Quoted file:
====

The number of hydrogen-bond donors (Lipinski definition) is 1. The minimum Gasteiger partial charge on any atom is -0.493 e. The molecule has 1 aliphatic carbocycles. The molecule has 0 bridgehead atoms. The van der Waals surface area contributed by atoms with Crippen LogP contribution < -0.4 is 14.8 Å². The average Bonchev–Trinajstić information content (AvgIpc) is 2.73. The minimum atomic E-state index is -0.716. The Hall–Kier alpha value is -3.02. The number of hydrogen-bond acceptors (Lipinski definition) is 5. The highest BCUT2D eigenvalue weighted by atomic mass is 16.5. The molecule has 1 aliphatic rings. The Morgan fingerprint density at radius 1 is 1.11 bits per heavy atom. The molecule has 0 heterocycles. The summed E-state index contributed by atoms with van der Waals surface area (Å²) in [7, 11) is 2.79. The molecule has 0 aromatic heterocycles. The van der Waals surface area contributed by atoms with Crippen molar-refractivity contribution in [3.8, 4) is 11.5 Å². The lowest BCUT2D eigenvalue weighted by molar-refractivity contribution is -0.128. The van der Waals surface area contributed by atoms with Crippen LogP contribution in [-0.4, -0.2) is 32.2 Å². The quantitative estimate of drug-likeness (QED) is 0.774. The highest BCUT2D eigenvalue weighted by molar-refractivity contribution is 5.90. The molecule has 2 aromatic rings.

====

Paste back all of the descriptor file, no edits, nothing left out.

The number of hydrogen-bond donors (Lipinski definition) is 1. The minimum Gasteiger partial charge on any atom is -0.493 e. The molecule has 1 aliphatic carbocycles. The molecule has 0 bridgehead atoms. The van der Waals surface area contributed by atoms with Crippen LogP contribution < -0.4 is 14.8 Å². The average Bonchev–Trinajstić information content (AvgIpc) is 2.73. The minimum atomic E-state index is -0.716. The Hall–Kier alpha value is -3.02. The number of hydrogen-bond acceptors (Lipinski definition) is 5. The highest BCUT2D eigenvalue weighted by atomic mass is 16.5. The molecule has 1 aliphatic rings. The Morgan fingerprint density at radius 1 is 1.11 bits per heavy atom. The molecule has 0 heterocycles. The summed E-state index contributed by atoms with van der Waals surface area (Å²) in [7, 11) is 2.79. The molecule has 0 aromatic heterocycles. The van der Waals surface area contributed by atoms with Crippen molar-refractivity contribution in [3.8, 4) is 11.5 Å². The lowest BCUT2D eigenvalue weighted by molar-refractivity contribution is -0.128. The van der Waals surface area contributed by atoms with Crippen LogP contribution in [-0.4, -0.2) is 32.2 Å². The quantitative estimate of drug-likeness (QED) is 0.774. The highest BCUT2D eigenvalue weighted by molar-refractivity contribution is 5.90. The molecule has 2 aromatic rings.